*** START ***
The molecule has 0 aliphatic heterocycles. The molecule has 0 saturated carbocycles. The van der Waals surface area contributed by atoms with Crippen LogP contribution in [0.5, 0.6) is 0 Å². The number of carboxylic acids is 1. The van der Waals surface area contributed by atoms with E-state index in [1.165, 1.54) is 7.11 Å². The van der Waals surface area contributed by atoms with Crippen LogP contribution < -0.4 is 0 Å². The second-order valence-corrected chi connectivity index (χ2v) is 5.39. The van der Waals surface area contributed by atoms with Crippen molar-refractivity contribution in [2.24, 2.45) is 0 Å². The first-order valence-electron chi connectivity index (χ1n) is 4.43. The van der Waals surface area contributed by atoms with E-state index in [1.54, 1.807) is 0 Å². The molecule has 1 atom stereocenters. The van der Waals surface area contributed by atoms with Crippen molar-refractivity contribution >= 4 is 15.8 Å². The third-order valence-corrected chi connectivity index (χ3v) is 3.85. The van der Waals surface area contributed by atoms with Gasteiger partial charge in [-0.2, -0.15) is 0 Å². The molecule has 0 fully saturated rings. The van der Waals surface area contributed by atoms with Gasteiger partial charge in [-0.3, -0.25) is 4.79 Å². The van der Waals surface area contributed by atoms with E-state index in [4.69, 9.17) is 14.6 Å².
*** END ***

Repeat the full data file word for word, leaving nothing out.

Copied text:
The molecule has 0 aliphatic heterocycles. The molecule has 0 saturated carbocycles. The van der Waals surface area contributed by atoms with Crippen LogP contribution in [0.5, 0.6) is 0 Å². The number of carboxylic acids is 1. The van der Waals surface area contributed by atoms with E-state index in [1.165, 1.54) is 7.11 Å². The van der Waals surface area contributed by atoms with Crippen LogP contribution < -0.4 is 0 Å². The second-order valence-corrected chi connectivity index (χ2v) is 5.39. The van der Waals surface area contributed by atoms with Crippen molar-refractivity contribution in [2.24, 2.45) is 0 Å². The first-order valence-electron chi connectivity index (χ1n) is 4.43. The van der Waals surface area contributed by atoms with E-state index in [1.54, 1.807) is 0 Å². The molecule has 1 atom stereocenters. The van der Waals surface area contributed by atoms with Crippen molar-refractivity contribution >= 4 is 15.8 Å². The third-order valence-corrected chi connectivity index (χ3v) is 3.85. The van der Waals surface area contributed by atoms with Gasteiger partial charge in [-0.2, -0.15) is 0 Å². The molecule has 0 fully saturated rings. The van der Waals surface area contributed by atoms with Gasteiger partial charge in [-0.3, -0.25) is 4.79 Å². The van der Waals surface area contributed by atoms with E-state index in [4.69, 9.17) is 14.6 Å².